Several months ago, some members our family were settling down for a Friday movie night and a guest asked what we were going to watch.
"Margin Call," I said.
"What's that about?" our guest asked.
"It's a financial thriller."
"What's a financial thriller?" said the guest.
That was a great question. It's not exactly a familiar film or novelistic genre.
But the recent global financial crisis has spawned a few engaging stories, both fictional and journalistic, that also educate us a bit on the world of high finance (many of them reviewed in this space).
For a recent case in point, consider English novelist Robert Harris' most recent book. The Fear Index tells the story of Alexander Hoffman, an American physicist turned hedge fund trader, whose life is completely upended when a computerized algorithm invented by Hoffmann starts acting autonomously. This algorithm, called VIXAL, threatens to take over Hoffman's life and business. It all comes to a head in a crazy twenty-four period that begins when Hoffmann receives a rare first-edition copy of a book by Charles Darwin in the mail from an anonymous source.
Although the plot is "wholly implausible," as the Economist reviewer put it, the novel weaves together three main questions into a truly page-turning and engaging read. First, a classic science fiction strand: what would happen if machines, which dominate our lives, start taking autonomous action? Second, an interesting thought experiment: what if those machines followed Darwinian logic and sought to dominate the world? (It's significant that quotations from Darwin's works head nearly every chapter.) Third, a straightforward teaching function: what are hedge funds and how do they work?
It's this last point that interests me the most here. The Economist, which knows these things, says that "as a guide to what hedge funds actually do, [the book] is surprisingly clear and instructive."
Two passages in the book illustrate this teaching function. First, in a few colorful (and creepy) sentences, Harris manages to explain hedging strategies of traders in a way that makes sense. Alexander Hoffmann, the main character, has just met an English financier who wants to recruit him to start a hedge fund. Hoffman asks, "What's a hedge fund?"
The English financier tells him to look across the room at a woman. He says that he is absolutely convinced that she is wearing black underwear, and he wants to bet a million dollars that he is right.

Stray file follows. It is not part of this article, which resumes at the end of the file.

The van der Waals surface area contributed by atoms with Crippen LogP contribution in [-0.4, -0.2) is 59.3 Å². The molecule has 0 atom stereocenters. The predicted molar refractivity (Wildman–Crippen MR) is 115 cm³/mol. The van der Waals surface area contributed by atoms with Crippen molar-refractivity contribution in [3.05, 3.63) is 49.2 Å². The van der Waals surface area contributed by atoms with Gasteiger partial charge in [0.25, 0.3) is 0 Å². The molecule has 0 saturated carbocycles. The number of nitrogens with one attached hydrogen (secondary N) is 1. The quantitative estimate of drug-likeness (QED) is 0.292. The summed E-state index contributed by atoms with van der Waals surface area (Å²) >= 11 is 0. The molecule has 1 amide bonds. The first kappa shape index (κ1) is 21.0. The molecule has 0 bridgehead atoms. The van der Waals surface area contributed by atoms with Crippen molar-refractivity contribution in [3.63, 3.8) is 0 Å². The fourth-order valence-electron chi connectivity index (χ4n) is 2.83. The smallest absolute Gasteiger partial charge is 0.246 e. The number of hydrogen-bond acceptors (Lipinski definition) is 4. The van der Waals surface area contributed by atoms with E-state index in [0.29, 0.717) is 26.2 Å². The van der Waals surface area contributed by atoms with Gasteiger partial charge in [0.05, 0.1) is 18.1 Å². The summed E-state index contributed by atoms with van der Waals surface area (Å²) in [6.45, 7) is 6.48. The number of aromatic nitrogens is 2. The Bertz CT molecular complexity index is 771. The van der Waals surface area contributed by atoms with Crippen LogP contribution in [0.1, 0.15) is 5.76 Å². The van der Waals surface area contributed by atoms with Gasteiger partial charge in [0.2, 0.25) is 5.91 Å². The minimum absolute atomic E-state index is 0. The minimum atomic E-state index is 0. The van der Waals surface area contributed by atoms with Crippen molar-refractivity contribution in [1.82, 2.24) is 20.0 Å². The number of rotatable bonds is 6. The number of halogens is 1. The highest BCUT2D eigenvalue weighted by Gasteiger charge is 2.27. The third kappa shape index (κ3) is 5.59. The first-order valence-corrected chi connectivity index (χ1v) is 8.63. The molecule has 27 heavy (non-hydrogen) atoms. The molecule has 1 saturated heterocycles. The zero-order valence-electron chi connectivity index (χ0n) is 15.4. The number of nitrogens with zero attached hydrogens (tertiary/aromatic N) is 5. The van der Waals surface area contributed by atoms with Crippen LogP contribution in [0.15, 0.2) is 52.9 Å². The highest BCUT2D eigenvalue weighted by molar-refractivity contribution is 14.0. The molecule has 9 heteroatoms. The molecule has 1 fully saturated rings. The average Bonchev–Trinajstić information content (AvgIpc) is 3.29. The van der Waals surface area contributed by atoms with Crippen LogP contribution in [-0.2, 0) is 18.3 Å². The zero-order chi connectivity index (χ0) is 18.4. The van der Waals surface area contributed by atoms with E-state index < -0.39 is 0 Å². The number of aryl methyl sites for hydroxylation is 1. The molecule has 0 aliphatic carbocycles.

The trouble is, if I’m wrong, I’m wiped out. So I also bet she’s wearing knickers that aren’t black but are any one of a whole basket of colours—let’s say I put nine hundred and fifty thousand dollars on that possibility: that’s the rest of the market; that’s the hedge. . . . Now, if I’m right, I make fifty K, but even I’m wrong I’m only going to lose fifty K, because I’m hedged. And because ninety-five percent of my million dollars is not in use—I’m never going to be called on to show it: the only risk is in the spread—I can make similar bets with other people. Or I can bet on something else entirely. And the beauty of it is I don’t have to be right all the time—if I can just get the colour of her underwear right fifty-five percent of the time I’m going to wind up very rich. (p. 177)
That's what hedge funds do. They leverage their money across multiple risky bets, while hedging those risks to try to limit the damages if their bets about the future are wrong. And they may be speculating over very intimate details of our lives. (The creepiness of speculating on the color of a woman's underwear is essential to the character that Harris is sketching here. He's not condoning it so much as trying to depict how a real hedge fund trader would talk.)
The second example comes late in the book, when the VIXAL program appears to be running out of control:
That VIXAL was purely mechanical and possessed no emotion or conscience; that it had no purpose other than the self-interested pursuit of survival through the accumulation of money; that it would, if left to itself, in accordance with Darwinian logic, seek to expand until it dominated the entire earth—this did not detract for Hoffmann from the stunning fact of its existence. He even forgave it for the ordeal it had subjected him to: after all, that had purely been for the purposes of research. One could no more pass moral judgment on it than one could on a shark. It was simply behaving like a hedge fund. (pp. 262-63)
"It was simply behaving like a hedge fund." And how does a hedge fund behave? Like the machine, it has "no purpose other than the self-interested pursuit of survival through the accumulation of money."
Most ordinary people have no idea that the hedge fund world even exists. But the recent news about J.P. Morgan's two billion dollar loss in a risky hedging trade reminds us that overly aggressive risk-taking can be disastrous for banks and the ordinary people who use them.
Still, despite the crucial importance of risk-taking in the global financial system, "financial thrillers" will always attract a small audience. Our guest stayed to watch Margin Call, but fell fast asleep halfway through.